# How should I decode Pulse Density Modulation signal?

I'm trying to learn the concept of Pulse-density Modulation.

The wiki page gives a good overview and pseudocode of encoding procedure, but it lacks the decoding part:

The process of decoding a PDM signal into an analog one is simple: one only has to pass the PDM signal through a low-pass filter. This works because the function of a low-pass filter is essentially to average the signal. The average amplitude of pulses is measured by the density of those pulses over time, thus a low-pass filter is the only step required in the decoding process.

I'm trying to replicate the sine wave example and got quite stuck with the decoding part. I've tried convolving with Gaussian filter. The results are not great and also a bit impractical (since the result depends on the particular sigma and window size).

Here is the code I've written and how it looks:

import numpy as np
import matplotlib.pyplot as plt

N = 100
xs = np.linspace(0, 2 * np.pi, N)
ys = np.sin(xs)

def pdm(real_samples):
res = []

error = 0

for item in real_samples:
error += item
res.append(-1 if error <= 0 else 1)
error -= res[-1]

return np.array(res)

def decode(encoded):
n = len(encoded)
res = np.zeros(n)

t = 10
sigma = 4

ws = np.arange(-t, t + 1)
w = np.exp(-((ws) ** 2) / (2 * sigma ** 2))
w /= np.sum(w)

xs = np.arange(t, n - t)
for x in xs:
res[x] = np.sum(encoded[x - t: x + t + 1] * w)

res = res[t:n - t]

return xs, res

encoded = pdm(ys)
decoded_xs, decoded = decode(encoded)
decoded_xs = xs[decoded_xs]

plt.figure()

plt.plot(xs, ys, label='original')
plt.step(xs, encoded, color='orange', linewidth=0.5, label='PDM')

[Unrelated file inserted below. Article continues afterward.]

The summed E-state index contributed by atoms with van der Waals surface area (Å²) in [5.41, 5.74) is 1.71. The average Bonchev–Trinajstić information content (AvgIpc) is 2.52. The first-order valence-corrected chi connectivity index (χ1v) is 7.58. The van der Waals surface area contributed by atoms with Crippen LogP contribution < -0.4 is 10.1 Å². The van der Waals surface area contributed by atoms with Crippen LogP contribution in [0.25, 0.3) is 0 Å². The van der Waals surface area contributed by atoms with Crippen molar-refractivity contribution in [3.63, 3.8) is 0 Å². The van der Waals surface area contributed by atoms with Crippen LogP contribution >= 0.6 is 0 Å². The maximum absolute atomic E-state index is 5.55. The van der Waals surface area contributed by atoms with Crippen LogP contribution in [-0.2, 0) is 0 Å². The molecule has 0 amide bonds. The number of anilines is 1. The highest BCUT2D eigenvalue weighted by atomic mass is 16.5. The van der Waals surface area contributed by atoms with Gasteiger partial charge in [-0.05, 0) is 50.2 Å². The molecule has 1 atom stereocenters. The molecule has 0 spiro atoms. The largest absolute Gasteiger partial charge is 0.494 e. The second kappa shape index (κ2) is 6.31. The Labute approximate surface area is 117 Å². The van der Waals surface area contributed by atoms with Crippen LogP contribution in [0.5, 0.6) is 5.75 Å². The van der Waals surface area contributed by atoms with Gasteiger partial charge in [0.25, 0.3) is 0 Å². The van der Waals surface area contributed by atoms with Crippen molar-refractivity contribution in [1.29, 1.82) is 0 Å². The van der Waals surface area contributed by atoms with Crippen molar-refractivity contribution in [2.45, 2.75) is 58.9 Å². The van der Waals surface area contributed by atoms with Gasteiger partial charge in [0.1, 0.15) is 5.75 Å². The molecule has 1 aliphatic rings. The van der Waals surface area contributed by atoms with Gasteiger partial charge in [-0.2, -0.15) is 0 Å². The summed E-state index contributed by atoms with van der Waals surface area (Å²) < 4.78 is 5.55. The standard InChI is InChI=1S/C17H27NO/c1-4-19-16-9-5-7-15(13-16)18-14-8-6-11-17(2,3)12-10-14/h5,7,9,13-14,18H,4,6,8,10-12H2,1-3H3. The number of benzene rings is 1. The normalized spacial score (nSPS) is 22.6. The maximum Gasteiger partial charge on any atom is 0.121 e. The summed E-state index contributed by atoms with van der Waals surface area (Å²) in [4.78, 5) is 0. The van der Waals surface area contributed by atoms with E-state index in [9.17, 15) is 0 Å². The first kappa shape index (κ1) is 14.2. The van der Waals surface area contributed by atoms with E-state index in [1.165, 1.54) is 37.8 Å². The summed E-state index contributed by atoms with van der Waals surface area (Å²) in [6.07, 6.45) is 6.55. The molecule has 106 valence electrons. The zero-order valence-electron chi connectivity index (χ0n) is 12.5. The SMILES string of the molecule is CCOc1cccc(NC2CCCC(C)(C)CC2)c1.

plt.plot(decoded_xs, decoded, color='red', label='restored')

plt.legend()
plt.show()

Question: how do i properly restore the pulse density modulation encoded signal? What kind of low-pass filter should I use? And what cut-off frequency should I use?

Well, probably with a filter of the analog bandwidth of the original signal – there's necessarily an anti-aliasing filter in front of your PDM converter, even if it's just implicit.

So, design a low-pass filter that has the bandwidth you need – say, you know that your highest signal frequency component is at 1 MHz, then you would design a filter that let's through everything below 1 MHz and then switches to perfect blocking before you reach the first harmonic (i.e., before 2 MHz).

Usual filter design methods for this include windowed approximation (you take the "boxcar filter" spectral shape, do an IDFT on that, and multiply the resulting window with one of the usual Window Functions, to trade spectral sharpness for length).

In addition to the good points made by Marcus, the OP is only simulating one cycle of the reconstructed sine wave, but there will be an initial transient based on the sampling rate and length of filter used (assuming the encoding of an arbitrary waveform of any bandwidth below some upper limit and not a circular pattern). The initial part of the reconstructed waveform will have this transient condition; in order to see a steady state condition, several cycles should be simulated.

I demonstrate the successful reconstruction as well as point out some other gotchas and considerations with regards to pulse-density modulators.

I created the following FIR filter using the least squares algorithm firls available in Python, Matlab and Octave. In Python done as (sig is from the scipy.signal package):